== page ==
Origami Robots Fold Themselves And Walk Away
MIT and Harvard have shown off a new prototype that comes with parts that are stamped and they can simply fold themselves into shape and the robot can march off.
One may very well call it a merger of robotics and origami; a little amount of electricity has to be run through the flexible circuit that has been sandwiched between dual layers of paper and shape-memory polymer. This results into the folding of the part and transformation that makes it convert to its working form. Owing to the fact that there’s a microprocessor on board, the robot is capable of controlling the order in which folding/unfolding of these pieces takes place. This allows for the robot to assemble quite gracefully.
As compared to the one shown off by MIT recently, this one relies on electricity instead of heat. All you need to do is to press a simple button and magic happens. Whereas, for the MIT one you need to heat the assembly.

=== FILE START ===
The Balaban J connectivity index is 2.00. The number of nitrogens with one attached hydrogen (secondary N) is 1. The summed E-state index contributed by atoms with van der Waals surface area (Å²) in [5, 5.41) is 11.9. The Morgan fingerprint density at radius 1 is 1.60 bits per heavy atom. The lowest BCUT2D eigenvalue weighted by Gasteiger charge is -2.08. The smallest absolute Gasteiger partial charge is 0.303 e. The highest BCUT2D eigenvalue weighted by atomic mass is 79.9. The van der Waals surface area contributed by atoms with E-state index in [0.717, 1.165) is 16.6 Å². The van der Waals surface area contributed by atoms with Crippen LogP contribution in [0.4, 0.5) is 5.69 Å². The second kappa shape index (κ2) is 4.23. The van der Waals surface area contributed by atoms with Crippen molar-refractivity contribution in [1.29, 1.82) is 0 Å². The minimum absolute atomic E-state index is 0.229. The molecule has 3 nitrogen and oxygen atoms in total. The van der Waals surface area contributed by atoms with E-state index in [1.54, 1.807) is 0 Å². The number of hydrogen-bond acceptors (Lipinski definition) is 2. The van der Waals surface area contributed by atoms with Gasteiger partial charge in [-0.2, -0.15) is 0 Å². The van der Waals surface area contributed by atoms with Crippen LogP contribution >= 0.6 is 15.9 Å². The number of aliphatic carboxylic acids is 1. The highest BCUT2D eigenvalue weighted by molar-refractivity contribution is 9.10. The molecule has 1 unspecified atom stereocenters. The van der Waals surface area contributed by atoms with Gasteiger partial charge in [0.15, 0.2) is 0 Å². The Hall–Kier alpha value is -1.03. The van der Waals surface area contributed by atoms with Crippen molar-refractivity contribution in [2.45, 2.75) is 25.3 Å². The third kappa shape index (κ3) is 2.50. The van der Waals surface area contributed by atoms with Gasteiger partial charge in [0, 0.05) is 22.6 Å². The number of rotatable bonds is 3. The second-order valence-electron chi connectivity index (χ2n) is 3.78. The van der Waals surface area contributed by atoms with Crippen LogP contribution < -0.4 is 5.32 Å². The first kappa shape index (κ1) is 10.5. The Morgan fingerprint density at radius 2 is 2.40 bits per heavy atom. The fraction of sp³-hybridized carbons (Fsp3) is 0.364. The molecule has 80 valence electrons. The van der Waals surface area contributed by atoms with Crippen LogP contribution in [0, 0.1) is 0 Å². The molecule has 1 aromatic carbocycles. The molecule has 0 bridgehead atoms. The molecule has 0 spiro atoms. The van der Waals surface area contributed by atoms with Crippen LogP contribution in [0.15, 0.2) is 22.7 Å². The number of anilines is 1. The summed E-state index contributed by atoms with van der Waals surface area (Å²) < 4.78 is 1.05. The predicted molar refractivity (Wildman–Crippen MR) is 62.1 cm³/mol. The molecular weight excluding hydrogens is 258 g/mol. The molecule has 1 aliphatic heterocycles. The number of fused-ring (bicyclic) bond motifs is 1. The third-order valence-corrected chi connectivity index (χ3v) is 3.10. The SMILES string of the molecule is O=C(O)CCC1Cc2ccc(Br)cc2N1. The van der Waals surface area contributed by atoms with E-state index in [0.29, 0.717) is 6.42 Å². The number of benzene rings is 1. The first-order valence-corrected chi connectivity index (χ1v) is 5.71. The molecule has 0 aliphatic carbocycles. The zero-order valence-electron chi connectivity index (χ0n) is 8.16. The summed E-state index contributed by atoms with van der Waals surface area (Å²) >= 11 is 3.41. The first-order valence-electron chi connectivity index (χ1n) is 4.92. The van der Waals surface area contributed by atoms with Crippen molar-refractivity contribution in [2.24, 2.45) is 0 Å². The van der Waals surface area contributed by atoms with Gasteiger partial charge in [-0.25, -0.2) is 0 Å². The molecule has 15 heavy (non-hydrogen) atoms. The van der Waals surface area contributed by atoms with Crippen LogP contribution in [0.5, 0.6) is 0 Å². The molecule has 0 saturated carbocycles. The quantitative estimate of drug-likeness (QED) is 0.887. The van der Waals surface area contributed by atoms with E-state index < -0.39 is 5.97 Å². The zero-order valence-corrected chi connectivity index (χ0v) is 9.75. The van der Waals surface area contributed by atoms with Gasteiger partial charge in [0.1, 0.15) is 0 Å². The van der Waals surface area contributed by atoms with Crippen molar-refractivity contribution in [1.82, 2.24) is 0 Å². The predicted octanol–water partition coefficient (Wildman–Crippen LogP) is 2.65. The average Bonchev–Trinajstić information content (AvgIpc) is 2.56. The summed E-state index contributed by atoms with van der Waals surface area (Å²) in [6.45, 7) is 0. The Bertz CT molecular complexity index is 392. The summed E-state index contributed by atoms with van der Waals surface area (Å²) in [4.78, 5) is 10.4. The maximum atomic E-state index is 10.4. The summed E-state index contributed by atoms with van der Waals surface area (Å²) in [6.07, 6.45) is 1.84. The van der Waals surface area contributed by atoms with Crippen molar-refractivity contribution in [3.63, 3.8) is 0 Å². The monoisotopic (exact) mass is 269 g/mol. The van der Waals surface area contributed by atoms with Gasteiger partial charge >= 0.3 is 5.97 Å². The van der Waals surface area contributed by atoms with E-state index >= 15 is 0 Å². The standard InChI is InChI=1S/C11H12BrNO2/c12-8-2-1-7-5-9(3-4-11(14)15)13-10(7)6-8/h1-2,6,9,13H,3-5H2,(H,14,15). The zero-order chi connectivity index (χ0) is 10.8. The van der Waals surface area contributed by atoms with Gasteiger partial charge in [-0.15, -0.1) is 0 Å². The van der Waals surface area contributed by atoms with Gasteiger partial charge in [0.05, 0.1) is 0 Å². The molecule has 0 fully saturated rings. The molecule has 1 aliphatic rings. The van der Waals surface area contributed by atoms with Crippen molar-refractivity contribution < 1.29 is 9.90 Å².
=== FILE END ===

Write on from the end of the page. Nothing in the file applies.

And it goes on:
According to the research team this innovation will soon find its way into harsh environments such as space and battlefields. The idea is to have robots assembling without human inputs for various purposes.
As befits a robot that relies on the principles of origami, it’s made of paper, layered with a circuit board and “a contractile layer of prestretched polystyrene,” as the paper describes. It’s the same prestretched polystyrene that make up Shrinky Dinks, those colorful sheets children color and cut into shapes, then pop into the oven so they shrink and harden. Cleverly, the Shrinky Dink material in this case was used to make the folds—when the joints are heated by internal heating elements, the prestretched polystyrene contracts, causing the joint to buckle into the desired angle fold.